If you plan to write the Great American Novel and you work at Google, you may want to think again if the subject is the office. The tech giant is being sued over confidentiality policies that purportedly ban employees from, among other things, writing novels "about someone working at a tech company in Silicon Valley" without Google approval, the Guardian reports. The lawsuit, spotted by the Information, was filed this week by an unnamed product manager (on behalf of all Googlers) who takes issue with Google's "illegal confidentiality agreements, policies, guidelines, and practices." The upshot of the legal action is that it maintains the company's definition of confidential info is so broad that it violates California and federal free speech laws, and hinders Google employees in very real ways.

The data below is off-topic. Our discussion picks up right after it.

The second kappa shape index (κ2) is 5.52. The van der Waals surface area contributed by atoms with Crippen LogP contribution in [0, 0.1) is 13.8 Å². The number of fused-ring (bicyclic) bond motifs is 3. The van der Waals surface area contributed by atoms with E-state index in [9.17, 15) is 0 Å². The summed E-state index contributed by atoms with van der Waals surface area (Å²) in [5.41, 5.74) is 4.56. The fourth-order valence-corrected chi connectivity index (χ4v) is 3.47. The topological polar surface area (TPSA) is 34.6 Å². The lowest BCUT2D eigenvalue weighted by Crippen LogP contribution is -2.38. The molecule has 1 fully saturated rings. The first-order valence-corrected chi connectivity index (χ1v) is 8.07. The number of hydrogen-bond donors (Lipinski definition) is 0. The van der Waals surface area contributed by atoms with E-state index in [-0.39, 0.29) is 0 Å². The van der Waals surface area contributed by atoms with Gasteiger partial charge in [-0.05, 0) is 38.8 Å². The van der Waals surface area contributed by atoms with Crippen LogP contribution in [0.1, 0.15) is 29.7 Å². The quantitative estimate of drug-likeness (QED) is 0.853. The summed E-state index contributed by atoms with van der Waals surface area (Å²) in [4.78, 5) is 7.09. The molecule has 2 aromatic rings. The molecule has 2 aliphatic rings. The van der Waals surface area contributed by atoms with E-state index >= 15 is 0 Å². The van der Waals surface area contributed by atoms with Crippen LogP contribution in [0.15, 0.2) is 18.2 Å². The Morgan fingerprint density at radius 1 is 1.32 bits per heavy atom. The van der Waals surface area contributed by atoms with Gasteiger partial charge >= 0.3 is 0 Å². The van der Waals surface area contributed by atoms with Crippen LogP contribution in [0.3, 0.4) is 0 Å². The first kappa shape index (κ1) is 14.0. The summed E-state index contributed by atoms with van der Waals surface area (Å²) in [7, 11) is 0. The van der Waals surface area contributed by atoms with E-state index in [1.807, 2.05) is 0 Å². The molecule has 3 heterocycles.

Follow the policies to the letter, and you can't speak to your spouse about "whether [you] think [your] boss could do a better job," or employ all the skills learned at Google at your next job, the suit claims. More egregiously, it alleges the policies bar employees from telling government regulators, attorneys, or the press about any "wrongdoing." That includes sending an email that says, "I think we violated this contract," notes SFist. The Guardian notes that if the worker prevails, 75% of the penalty would go to the state coffers, with the rest shared by Google employees. That ceiling for the penalty is nearly $4 billion. Google called the suit "baseless" and says in a statement that "transparency is a huge part of our culture. Our employee confidentiality requirements are designed to protect proprietary business information." (Here's what every state was Googling in 2016.)